Monday, October 10, 2016

Travel Leads To Writing: Notes From Nepal

The road is yours and mine. It leads east and west, north and south and if we wish to take it, we learn from it. If you are a writer and writing is your calling, your “partner” in life, as it is in mine, it leads to yet another experience, another adventure, another destination. 

As Ernest Hemingway wrote:
”I would stand and look out over the roofs of Paris and think, ‘Do not worry. You have always written before and you will write now. All you have to do is write one true sentence. Write the truest sentence that you know.’ So finally I would write one true sentence, and then go on from there. It was easy then because there was always one true sentence that I knew or had seen or had heard someone say.”
Travel “prompts” that “one true sentence." It prompts that observation, conversation, experience that connects us.

Notes from Nepal: September 2016.

How do we reconcile that some have so much and some so little? Perhaps like Buddha we chalk it up to all life is suffering caused by three evils: ignorance, anger and greed. As a writer I want to pursue this; as writers it is our job to offer our readers “the heart of darkness” and search for meaning and redemption in the light.

As a writer traveling the world, especially now in this time and this place, it is healthy to stand back and look at the larger picture, get out of the little bubble in which most of us live and see how “the other half” lives. There but for the grace of God go I.

As I travel throughout Nepal I soak up the vivid colors, the temples and monasteries tucked away behind fog-filled hillsides and meadows. I watch the clouds part to reveal the iridescent snow-capped Himalayas soaring five miles high while below in a village I swelter in 95 degree heat and humidity. There’s a good reason Nepal was never colonized. It was just too tough a terrain and the weather too harsh.

Contrasts abound. Yet one constant is poverty, abject poverty.

In Nepal the tin roofs of makeshift hovels are held down by rocks and nonexistent sewage systems are the norm for millions of people. This trip is an experience, I think. Despite the heat, the humidity, the rebellion of my intestinal tract, too soon I will be back in the boring, bland routine of my life in the suburbs. So I pay attention.

High blood pressure in Nepal is epidemic our tour guide informs us. Poverty and joblessness does that to people. I see them sitting on old crates and cinder blocks, young men and old alike, watching the unending line of cars and trucks crawl by on our pot-filled bumpy road as our little tour group of six travels to Chitwan National Park. It takes us seven hours to go 150 miles.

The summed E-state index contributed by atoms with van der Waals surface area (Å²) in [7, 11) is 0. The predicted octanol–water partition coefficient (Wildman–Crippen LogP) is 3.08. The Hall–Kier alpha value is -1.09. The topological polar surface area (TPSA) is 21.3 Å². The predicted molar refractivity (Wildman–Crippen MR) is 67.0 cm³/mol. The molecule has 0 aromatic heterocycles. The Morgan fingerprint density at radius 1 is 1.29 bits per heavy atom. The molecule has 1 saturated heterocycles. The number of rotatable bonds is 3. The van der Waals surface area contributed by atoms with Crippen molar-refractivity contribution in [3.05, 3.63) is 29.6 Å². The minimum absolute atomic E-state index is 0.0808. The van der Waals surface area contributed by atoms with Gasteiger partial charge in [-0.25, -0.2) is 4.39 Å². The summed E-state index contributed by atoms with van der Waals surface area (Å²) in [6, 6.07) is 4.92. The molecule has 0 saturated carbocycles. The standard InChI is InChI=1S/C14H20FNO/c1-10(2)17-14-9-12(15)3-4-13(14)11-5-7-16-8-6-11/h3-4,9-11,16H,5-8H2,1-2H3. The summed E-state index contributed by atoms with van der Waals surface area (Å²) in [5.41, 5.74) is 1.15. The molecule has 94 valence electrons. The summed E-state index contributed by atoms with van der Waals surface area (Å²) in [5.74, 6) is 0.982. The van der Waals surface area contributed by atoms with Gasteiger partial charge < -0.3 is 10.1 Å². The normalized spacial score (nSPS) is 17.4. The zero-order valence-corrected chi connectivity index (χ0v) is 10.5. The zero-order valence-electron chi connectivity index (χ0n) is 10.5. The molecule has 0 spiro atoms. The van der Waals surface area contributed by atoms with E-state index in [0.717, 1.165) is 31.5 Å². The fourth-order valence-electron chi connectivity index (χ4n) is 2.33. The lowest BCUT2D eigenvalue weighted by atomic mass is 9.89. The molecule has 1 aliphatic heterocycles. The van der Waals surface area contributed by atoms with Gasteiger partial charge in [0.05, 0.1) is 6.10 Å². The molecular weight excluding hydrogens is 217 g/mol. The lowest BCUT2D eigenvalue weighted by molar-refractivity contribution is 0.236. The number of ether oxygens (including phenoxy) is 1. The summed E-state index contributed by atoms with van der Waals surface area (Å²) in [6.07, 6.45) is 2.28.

In Chitwan, a huge block of alluvial grasslands and subtropical forests, we watch elephants being bathed in early morning sunlight and crocodiles napping on river banks.

We had left Kathmandu where traffic congestion makes driving through Manhattan seem like a country romp and the unending cacophony of car horns assaults the senses. Traffic lights haven’t been replaced, testament to the devastating earthquake two years ago that almost destroyed the county’s lifeline: tourism. “It’s very slowly coming back . . . very slowly,” our guide, a young and intelligent Nepalese man who speaks very good English, informs us.

This is reality, not virtual reality. Hardly anyone is texting. I don’t see kids with cell phones glued to their ears. One little boy we meet in Bandipur, a hilltop settlement, prepares for a kite flying festival with a kite cobbled together out of used candy wrappers. Two little boys play in trees, rocking up and down on their leafy branches. I wonder where their imaginations take them.

Light slants across brilliant green rice fields as the evening sun sets across a cerulean sky. Old men hunched over carrying bales of straw on their backs walk dirt roads where dogs sleep oblivious to passing cars and motorbikes. Women squat in front of riverbanks washing clothes.

For those trapped without an education or prospects, life is beyond one’s control, acceptance is survival. The people are so lovely, so kind, I think, not nasty like some in other places I’ve traveled. Instead, they are grateful and trusting. There’s a sense of mindfulness – of living in the moment – that pervades Nepal. I want to bottle all of this and take it home with me.

How about you? Do you have a travel experience that prompted new writing?

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